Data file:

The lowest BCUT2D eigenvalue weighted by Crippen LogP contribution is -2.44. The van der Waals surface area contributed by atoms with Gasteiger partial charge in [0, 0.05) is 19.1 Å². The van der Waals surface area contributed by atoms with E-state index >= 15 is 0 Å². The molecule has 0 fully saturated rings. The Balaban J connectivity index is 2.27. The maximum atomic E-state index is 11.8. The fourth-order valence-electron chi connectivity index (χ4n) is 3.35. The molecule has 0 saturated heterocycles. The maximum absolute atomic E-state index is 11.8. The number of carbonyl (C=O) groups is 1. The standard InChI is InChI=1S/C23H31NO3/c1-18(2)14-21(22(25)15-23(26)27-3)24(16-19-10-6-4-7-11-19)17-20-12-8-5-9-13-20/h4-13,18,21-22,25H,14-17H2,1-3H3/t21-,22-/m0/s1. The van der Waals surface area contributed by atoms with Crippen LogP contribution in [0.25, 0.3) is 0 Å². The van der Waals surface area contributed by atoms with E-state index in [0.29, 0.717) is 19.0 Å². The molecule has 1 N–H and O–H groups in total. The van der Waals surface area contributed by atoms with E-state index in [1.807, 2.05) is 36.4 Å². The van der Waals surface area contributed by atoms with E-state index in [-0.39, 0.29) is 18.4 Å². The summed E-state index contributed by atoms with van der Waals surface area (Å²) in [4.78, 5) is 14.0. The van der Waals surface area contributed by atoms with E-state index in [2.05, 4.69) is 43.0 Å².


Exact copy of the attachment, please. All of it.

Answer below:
The lowest BCUT2D eigenvalue weighted by Crippen LogP contribution is -2.44. The van der Waals surface area contributed by atoms with Gasteiger partial charge in [0, 0.05) is 19.1 Å². The van der Waals surface area contributed by atoms with E-state index >= 15 is 0 Å². The molecule has 0 fully saturated rings. The Balaban J connectivity index is 2.27. The maximum atomic E-state index is 11.8. The fourth-order valence-electron chi connectivity index (χ4n) is 3.35. The molecule has 0 saturated heterocycles. The maximum absolute atomic E-state index is 11.8. The number of carbonyl (C=O) groups is 1. The standard InChI is InChI=1S/C23H31NO3/c1-18(2)14-21(22(25)15-23(26)27-3)24(16-19-10-6-4-7-11-19)17-20-12-8-5-9-13-20/h4-13,18,21-22,25H,14-17H2,1-3H3/t21-,22-/m0/s1. The van der Waals surface area contributed by atoms with Crippen LogP contribution in [0.25, 0.3) is 0 Å². The van der Waals surface area contributed by atoms with E-state index in [0.29, 0.717) is 19.0 Å². The molecule has 1 N–H and O–H groups in total. The van der Waals surface area contributed by atoms with E-state index in [1.807, 2.05) is 36.4 Å². The van der Waals surface area contributed by atoms with E-state index in [-0.39, 0.29) is 18.4 Å². The summed E-state index contributed by atoms with van der Waals surface area (Å²) in [4.78, 5) is 14.0. The van der Waals surface area contributed by atoms with E-state index in [2.05, 4.69) is 43.0 Å².